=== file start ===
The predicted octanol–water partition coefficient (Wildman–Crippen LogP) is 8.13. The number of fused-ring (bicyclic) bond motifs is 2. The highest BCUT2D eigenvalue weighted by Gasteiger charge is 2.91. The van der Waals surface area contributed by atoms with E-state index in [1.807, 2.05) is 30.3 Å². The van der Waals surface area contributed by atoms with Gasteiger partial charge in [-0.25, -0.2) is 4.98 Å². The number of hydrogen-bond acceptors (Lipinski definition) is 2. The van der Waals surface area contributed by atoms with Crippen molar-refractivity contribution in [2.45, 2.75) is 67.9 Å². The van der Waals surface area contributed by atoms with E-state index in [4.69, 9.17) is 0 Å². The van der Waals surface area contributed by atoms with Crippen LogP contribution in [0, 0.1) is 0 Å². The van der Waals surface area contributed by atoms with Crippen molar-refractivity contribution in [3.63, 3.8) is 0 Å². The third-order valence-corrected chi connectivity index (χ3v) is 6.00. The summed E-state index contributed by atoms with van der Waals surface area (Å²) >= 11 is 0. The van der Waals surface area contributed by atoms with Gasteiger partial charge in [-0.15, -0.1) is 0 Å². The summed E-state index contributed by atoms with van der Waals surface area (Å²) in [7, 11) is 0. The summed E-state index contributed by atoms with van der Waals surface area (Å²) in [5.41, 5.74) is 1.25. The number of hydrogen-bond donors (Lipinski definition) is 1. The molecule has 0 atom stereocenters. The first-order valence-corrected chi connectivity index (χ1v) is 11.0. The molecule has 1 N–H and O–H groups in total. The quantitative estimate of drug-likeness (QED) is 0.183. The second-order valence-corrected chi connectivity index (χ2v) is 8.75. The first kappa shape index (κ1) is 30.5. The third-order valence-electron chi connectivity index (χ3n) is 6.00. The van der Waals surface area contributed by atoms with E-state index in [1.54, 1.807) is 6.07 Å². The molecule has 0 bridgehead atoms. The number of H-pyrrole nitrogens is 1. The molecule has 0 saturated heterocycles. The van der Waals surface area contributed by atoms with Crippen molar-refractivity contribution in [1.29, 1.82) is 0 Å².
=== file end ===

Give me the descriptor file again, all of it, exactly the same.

The predicted octanol–water partition coefficient (Wildman–Crippen LogP) is 8.13. The number of fused-ring (bicyclic) bond motifs is 2. The highest BCUT2D eigenvalue weighted by Gasteiger charge is 2.91. The van der Waals surface area contributed by atoms with E-state index in [1.807, 2.05) is 30.3 Å². The van der Waals surface area contributed by atoms with Gasteiger partial charge in [-0.25, -0.2) is 4.98 Å². The number of hydrogen-bond acceptors (Lipinski definition) is 2. The van der Waals surface area contributed by atoms with Crippen molar-refractivity contribution in [2.45, 2.75) is 67.9 Å². The van der Waals surface area contributed by atoms with E-state index in [4.69, 9.17) is 0 Å². The van der Waals surface area contributed by atoms with Crippen LogP contribution in [0, 0.1) is 0 Å². The van der Waals surface area contributed by atoms with Crippen molar-refractivity contribution in [3.63, 3.8) is 0 Å². The third-order valence-corrected chi connectivity index (χ3v) is 6.00. The summed E-state index contributed by atoms with van der Waals surface area (Å²) >= 11 is 0. The van der Waals surface area contributed by atoms with Gasteiger partial charge in [-0.15, -0.1) is 0 Å². The summed E-state index contributed by atoms with van der Waals surface area (Å²) in [7, 11) is 0. The summed E-state index contributed by atoms with van der Waals surface area (Å²) in [5.41, 5.74) is 1.25. The number of hydrogen-bond donors (Lipinski definition) is 1. The molecule has 0 atom stereocenters. The first-order valence-corrected chi connectivity index (χ1v) is 11.0. The molecule has 1 N–H and O–H groups in total. The quantitative estimate of drug-likeness (QED) is 0.183. The second-order valence-corrected chi connectivity index (χ2v) is 8.75. The first kappa shape index (κ1) is 30.5. The third-order valence-electron chi connectivity index (χ3n) is 6.00. The van der Waals surface area contributed by atoms with E-state index in [1.54, 1.807) is 6.07 Å². The molecule has 0 bridgehead atoms. The number of H-pyrrole nitrogens is 1. The molecule has 0 saturated heterocycles. The van der Waals surface area contributed by atoms with Crippen molar-refractivity contribution in [1.29, 1.82) is 0 Å².